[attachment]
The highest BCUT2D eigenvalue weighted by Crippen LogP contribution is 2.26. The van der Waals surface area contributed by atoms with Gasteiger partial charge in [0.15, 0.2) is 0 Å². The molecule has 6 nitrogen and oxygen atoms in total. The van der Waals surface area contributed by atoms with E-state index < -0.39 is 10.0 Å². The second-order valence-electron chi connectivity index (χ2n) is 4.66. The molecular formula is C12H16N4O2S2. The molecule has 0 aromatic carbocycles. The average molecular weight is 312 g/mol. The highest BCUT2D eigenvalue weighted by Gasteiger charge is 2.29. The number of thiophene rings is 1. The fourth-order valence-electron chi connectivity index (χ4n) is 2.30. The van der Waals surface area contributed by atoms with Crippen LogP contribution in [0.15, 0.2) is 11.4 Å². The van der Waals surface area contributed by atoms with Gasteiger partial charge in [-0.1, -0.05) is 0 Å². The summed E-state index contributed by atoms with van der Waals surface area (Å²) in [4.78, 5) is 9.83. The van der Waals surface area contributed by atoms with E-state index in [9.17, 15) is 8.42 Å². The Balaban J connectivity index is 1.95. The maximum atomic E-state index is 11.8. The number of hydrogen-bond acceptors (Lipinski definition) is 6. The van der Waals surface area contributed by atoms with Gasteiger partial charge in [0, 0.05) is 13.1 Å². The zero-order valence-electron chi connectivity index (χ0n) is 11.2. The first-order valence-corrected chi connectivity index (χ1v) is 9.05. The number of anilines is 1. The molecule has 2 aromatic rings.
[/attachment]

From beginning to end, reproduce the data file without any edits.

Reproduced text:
The highest BCUT2D eigenvalue weighted by Crippen LogP contribution is 2.26. The van der Waals surface area contributed by atoms with Gasteiger partial charge in [0.15, 0.2) is 0 Å². The molecule has 6 nitrogen and oxygen atoms in total. The van der Waals surface area contributed by atoms with E-state index < -0.39 is 10.0 Å². The second-order valence-electron chi connectivity index (χ2n) is 4.66. The molecular formula is C12H16N4O2S2. The molecule has 0 aromatic carbocycles. The average molecular weight is 312 g/mol. The highest BCUT2D eigenvalue weighted by Gasteiger charge is 2.29. The number of thiophene rings is 1. The fourth-order valence-electron chi connectivity index (χ4n) is 2.30. The van der Waals surface area contributed by atoms with Crippen LogP contribution in [0.15, 0.2) is 11.4 Å². The van der Waals surface area contributed by atoms with Gasteiger partial charge in [-0.1, -0.05) is 0 Å². The summed E-state index contributed by atoms with van der Waals surface area (Å²) in [4.78, 5) is 9.83. The van der Waals surface area contributed by atoms with E-state index in [9.17, 15) is 8.42 Å². The Balaban J connectivity index is 1.95. The maximum atomic E-state index is 11.8. The number of hydrogen-bond acceptors (Lipinski definition) is 6. The van der Waals surface area contributed by atoms with Gasteiger partial charge in [0, 0.05) is 13.1 Å². The zero-order valence-electron chi connectivity index (χ0n) is 11.2. The first-order valence-corrected chi connectivity index (χ1v) is 9.05. The number of anilines is 1. The molecule has 2 aromatic rings.